I think school exams are adequate to measure student progress. I don't like high-stakes testing because the participants are minors and the quicker you can get these students in a community college environment, the quicker they are able to mature and know why it's important to work hard. I also don't like them because they aren't content exams, but instead are literacy tests, thus while most people are going to perform in accordance with the literacy test as to their abilities, the correlation is far from perfect as these are simply "averages" and thus aren't completely but are "highly" reliable. There just isn't that understanding; the standardized test measures their progress, but it doesn't encourage the student to strive for anything, thus I don't see how some students are as motivated as they could if the learning environment was more creative.
For instance, it is my belief that a 20 year old who is a senior in H.S. is probably going to still act like a 16 year old; having held him back isn't going to change him or her if the environment hasn't changed. If that student is instead around adults, it is more likely that he will adapt to that way of acting. I think 3/4 or 75% of the way a person acts is based on their environment rather than solely on development.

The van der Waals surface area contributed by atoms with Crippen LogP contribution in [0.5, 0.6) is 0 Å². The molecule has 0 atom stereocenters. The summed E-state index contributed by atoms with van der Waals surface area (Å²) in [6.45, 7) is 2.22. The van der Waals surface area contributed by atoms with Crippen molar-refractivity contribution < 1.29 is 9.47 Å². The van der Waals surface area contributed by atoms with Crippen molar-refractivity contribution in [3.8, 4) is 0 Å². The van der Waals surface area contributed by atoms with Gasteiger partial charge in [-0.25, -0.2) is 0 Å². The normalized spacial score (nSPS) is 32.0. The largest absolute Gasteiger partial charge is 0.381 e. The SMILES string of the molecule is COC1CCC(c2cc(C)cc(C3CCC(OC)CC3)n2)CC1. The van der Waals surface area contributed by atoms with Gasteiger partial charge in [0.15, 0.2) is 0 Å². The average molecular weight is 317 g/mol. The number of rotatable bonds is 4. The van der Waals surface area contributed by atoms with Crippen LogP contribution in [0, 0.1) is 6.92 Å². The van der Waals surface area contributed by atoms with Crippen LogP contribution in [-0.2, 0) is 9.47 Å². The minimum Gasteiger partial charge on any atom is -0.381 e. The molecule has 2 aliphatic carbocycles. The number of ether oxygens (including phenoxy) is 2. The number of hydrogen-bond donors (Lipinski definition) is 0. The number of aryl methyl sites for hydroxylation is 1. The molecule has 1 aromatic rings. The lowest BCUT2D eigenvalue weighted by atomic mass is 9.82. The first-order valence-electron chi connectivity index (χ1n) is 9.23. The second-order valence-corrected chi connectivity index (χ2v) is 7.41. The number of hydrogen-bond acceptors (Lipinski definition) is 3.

Even as an older person, I don't like pre-exams (such as LSAT, GMAT, GRE, or MCAT) because it attempts to predict how you will do in the first year of study. I especially don't like it because even if you took courses as an undeclared student (and paid all the necessary costs), the admission department still has access to the testing records, while in the undergraduate level, all you got to do is skip down to the community college, take courses, do well, and you may get to go to the college of your choice or at least the state university. Even if the admissions department at the particular school doesn't use scores from standardized tests for those who complete a year of graduate study (and...
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